Mohamed H. Dridi
Current Urban Studies (CUS) , 2015, DOI: 10.4236/cus.2015.32011
Abstract: For the verification and validation of microscopic simulation models of pedestrian flow, we have performed experiments for different kind of facilities and sites where most conflicts and congestion happens e.g. corridors, narrow passages, and crosswalks. The validity of the model should compare the experimental conditions and simulation results with video recording carried out in the same condition like in real life e.g. pedestrian flux and density distributions. The strategy in this technique is to achieve a certain amount of accuracy required in the simulation model. This method is good at detecting the critical points in the pedestrians walking areas. For the calibration of suitable models we use the results obtained from analysing the video recordings in Hajj 2009 and these results can be used to check the design sections of pedestrian facilities and exits. As practical examples, we present the simulation of pilgrim streams on the Jamarat bridge (see Figure 5). The objectives of this study are twofold: first, to show through verification and validation that simulation tools can be used to reproduce realistic scenarios, and second, gather data for accurate predictions for designers and decision makers.
Simulation of High Density Pedestrian Flow: A Microscopic Model  [PDF]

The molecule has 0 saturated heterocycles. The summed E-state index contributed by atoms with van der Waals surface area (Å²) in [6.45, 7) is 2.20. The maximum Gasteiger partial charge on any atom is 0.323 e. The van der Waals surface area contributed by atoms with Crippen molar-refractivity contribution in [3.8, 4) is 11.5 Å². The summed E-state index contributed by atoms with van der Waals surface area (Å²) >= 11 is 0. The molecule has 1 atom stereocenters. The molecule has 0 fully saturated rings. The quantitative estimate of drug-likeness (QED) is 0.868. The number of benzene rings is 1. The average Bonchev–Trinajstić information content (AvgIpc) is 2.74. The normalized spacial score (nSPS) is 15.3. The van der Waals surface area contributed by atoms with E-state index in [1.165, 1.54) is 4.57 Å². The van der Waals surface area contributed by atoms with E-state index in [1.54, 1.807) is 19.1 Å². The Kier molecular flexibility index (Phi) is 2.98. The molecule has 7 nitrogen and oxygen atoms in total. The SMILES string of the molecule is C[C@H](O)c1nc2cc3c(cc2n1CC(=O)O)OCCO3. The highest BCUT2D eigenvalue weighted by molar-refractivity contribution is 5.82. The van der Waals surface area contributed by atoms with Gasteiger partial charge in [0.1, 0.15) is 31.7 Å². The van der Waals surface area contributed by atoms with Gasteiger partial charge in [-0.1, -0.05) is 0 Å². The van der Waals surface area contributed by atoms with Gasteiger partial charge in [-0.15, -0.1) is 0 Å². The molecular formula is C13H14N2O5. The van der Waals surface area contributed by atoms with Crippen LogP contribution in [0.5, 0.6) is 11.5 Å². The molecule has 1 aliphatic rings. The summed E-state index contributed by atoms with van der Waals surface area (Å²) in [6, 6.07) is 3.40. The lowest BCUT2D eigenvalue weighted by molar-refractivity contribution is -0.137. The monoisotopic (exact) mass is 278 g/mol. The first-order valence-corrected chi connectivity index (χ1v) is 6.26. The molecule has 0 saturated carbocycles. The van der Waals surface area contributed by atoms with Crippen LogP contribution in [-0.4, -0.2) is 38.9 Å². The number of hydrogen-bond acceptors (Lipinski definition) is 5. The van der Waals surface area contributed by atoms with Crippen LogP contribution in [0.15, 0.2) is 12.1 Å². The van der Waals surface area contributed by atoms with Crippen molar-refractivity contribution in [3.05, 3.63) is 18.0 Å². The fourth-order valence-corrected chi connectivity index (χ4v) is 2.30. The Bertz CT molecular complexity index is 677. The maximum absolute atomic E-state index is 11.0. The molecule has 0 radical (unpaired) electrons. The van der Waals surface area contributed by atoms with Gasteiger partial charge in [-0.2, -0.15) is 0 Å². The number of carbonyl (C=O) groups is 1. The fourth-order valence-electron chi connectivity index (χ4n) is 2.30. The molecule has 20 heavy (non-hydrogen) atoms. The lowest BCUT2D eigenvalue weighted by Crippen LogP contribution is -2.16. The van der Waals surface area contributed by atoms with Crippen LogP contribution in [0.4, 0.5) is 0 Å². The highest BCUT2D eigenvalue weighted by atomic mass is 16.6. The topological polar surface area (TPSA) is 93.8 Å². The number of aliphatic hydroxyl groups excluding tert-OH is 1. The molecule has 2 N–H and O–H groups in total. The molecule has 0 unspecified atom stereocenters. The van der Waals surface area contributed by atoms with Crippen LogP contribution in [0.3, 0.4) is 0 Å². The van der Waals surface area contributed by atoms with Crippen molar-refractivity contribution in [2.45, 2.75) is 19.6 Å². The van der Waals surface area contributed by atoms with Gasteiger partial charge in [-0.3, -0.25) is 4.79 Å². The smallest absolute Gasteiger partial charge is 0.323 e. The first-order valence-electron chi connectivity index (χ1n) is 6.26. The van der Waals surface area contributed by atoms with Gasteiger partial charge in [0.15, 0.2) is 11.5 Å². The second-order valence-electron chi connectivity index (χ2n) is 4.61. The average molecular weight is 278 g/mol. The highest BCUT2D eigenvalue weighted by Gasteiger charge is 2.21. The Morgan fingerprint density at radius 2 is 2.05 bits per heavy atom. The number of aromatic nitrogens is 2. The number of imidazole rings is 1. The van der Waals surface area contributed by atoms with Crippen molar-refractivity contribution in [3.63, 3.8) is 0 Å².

Mohamed H. Dridi
Open Journal of Modelling and Simulation (OJMSi) , 2015, DOI: 10.4236/ojmsi.2015.33009
Abstract: In recent years, modelling crowd and evacuation dynamics has become very important, with increasing huge numbers of people gathering around the world for many reasons and events. The fact that our global population grows dramatically every year and the current public transport systems are able to transport large amounts of people heightens the risk of crowd panic or crush. Pedestrian models are based on macroscopic or microscopic behaviour. In this paper, we are interested in developing models that can be used for evacuation control strategies. This model will be based on microscopic pedestrian simulation models, and its evolution and design requires a lot of information and data. The people stream will be simulated, based on mathematical models derived from empirical data about pedestrian flows. This model is developed from image data bases, so called empirical data, taken from a video camera or data obtained using human detectors. We consider the individuals as autonomous particles interacting through social and physical forces, which is an approach that has been used to simulate crowd behaviour. The target of this work is to describe a comprehensive approach to model a huge number of pedestrians and to simulate high density crowd behaviour in overcrowding places, e.g. sport, concert and pilgrimage places, and to assist engineering in the resolution of complicated problems through integrating a number of models from different research domains.
Alu Mobile Elements: From Junk DNA to Genomic Gems
Sami Dridi
Scientifica , 2012, DOI: 10.6064/2012/545328
Entre foi et compromis tribal :
Dridi Moez
Chroniques Yéménites , 2007,